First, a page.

Turkey and Russia will carry out joint patrolling in northern Syria, Turkish President Recep Tayyip Erdogan said on Tuesday after talks with Russian President Vladimir Putin in Sochi.
“Within 150 hours, the People’s Protection Units must leave the 30-kilometer zone. The countdown will begin tomorrow at 12:00. After the 150 hours run out, Turkey and Russia will begin joint patrolling of the area to the east and to the west of the Peace Spring operation zone,” Erdogan said.
According to Erdogan, joint patrolling will be carried out on the Syrian territories 10 kilometers away from the Turkish border.
The new Russian-Turkish agreements on patrolling Syrian territories require additional equipment and forces, Russian Defense Minister Sergei Shoigu commented.
The talks between Russian President Putin and his counterpart – Turkish President Erdogan lasted for over six hours. The Anadolu Agency lauded the agreement between Ankara and Moscow as historic.
Operation Peace Spring
Erdogan declared that the “Operation Peace Spring will neutralize terror threats against Turkey and lead to the establishment of a safe zone, facilitating the return of Syrian refugees to their homes,” adding that Ankara seeks to preserve Syria’s territorial integrity and liberate local communities from terrorists.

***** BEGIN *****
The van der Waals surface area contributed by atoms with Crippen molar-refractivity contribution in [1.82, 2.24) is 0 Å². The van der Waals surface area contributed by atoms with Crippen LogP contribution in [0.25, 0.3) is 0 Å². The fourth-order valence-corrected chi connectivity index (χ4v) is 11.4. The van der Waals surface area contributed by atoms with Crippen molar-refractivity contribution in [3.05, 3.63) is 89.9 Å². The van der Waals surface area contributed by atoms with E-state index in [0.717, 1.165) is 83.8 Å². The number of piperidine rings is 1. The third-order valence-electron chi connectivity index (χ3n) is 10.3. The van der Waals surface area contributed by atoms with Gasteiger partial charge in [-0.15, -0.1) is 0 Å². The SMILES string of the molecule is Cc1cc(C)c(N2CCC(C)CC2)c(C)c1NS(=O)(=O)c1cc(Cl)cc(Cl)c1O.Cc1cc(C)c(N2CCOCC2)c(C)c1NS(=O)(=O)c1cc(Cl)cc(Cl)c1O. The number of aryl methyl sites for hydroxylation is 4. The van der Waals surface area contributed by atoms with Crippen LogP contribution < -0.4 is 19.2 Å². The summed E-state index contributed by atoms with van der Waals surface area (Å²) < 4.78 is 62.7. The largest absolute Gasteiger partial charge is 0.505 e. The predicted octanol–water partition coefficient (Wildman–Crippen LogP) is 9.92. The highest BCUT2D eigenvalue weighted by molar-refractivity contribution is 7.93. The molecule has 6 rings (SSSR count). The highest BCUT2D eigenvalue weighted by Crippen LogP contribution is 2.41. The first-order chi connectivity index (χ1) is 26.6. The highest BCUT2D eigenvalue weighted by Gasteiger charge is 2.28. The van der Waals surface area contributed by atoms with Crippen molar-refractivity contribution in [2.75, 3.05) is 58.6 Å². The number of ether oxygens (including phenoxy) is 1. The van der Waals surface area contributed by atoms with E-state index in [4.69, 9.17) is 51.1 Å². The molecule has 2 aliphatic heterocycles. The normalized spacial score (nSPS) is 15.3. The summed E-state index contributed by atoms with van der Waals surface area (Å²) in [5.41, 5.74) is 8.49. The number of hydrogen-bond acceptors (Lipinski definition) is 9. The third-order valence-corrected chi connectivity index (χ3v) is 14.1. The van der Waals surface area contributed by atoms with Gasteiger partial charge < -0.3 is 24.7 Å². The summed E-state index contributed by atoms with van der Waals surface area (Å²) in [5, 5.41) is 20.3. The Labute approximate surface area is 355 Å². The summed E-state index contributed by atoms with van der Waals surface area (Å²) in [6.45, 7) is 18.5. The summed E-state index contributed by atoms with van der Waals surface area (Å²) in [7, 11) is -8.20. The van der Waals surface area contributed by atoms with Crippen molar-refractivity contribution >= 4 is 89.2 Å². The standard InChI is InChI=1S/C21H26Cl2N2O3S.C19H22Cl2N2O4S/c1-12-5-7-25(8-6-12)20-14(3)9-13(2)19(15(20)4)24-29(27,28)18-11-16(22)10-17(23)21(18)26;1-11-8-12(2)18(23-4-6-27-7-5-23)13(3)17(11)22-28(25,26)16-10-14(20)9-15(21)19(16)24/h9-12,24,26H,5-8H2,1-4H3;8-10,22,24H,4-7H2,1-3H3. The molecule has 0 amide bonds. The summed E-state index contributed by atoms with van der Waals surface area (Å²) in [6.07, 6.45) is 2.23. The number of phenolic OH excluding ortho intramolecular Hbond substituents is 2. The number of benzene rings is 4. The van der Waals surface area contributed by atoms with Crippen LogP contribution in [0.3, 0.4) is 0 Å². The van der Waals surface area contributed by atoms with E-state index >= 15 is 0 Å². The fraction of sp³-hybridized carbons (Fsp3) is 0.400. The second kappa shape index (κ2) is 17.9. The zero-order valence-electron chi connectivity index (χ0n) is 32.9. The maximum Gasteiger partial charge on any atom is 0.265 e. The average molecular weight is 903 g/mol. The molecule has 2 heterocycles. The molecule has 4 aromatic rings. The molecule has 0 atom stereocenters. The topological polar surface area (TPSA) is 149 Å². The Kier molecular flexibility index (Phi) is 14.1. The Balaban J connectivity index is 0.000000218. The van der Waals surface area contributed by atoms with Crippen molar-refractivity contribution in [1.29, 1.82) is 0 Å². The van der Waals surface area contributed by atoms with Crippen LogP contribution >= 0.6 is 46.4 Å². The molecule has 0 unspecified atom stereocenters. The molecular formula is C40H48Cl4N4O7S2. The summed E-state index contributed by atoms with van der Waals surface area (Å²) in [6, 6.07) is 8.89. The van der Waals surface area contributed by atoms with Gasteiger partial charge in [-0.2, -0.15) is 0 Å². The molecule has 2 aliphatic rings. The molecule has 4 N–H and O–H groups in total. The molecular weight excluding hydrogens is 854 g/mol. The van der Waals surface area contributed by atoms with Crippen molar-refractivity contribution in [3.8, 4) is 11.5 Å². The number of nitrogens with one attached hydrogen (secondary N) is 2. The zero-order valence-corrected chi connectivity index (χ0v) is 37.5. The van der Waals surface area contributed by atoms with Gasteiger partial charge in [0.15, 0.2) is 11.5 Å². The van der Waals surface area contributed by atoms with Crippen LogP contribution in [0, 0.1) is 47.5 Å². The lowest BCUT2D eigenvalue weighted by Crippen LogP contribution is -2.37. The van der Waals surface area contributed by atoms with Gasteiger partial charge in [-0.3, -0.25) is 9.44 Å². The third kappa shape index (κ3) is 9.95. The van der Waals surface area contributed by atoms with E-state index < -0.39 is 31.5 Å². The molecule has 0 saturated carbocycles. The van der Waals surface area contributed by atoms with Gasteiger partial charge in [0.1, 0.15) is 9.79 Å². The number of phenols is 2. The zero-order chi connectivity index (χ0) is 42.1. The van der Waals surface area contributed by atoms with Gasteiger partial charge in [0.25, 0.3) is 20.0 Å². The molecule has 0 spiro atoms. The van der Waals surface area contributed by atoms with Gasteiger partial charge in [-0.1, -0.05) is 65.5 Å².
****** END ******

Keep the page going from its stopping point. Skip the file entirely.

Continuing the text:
Turkey has already carried out two military operations in Syria – Operation Euphrates Shield and Operation Olive Branch. As a result, a buffer security zone was established between border towns of Azaz and Jarabulus, while the town of Afrin was occupied.
Meanwhile, the SDS (Syrian Democratic Forces) leadership threatened Ankara with the start of “total war” in the event that Turkey decides to intervene. According to SDS spokesman Mustafa Bali, the Kurds and their Arab allies are trying to maintain stability in the region, but they are ready to stop the Turkish aggression.
Kurdish sources indicate that the SDS formations are on alert against the background of “suspicious” actions by the Turkish military just a few hundred meters on the Turkish side of the border from the Kurdish-controlled Syrian city of Kobani (Ain al-Arab).
Turkey has a 911-kilometer border with Syria and it has long denounced the threat from terrorists east of the Euphrates and the formation of a “terrorist corridor” there. Turkey plans to resettle 2 million Syrians in a 19-mile (30-kilometer) wide safe zone to be set up in Syria, stretching from the Euphrates River to the Iraqi border, including Manbij.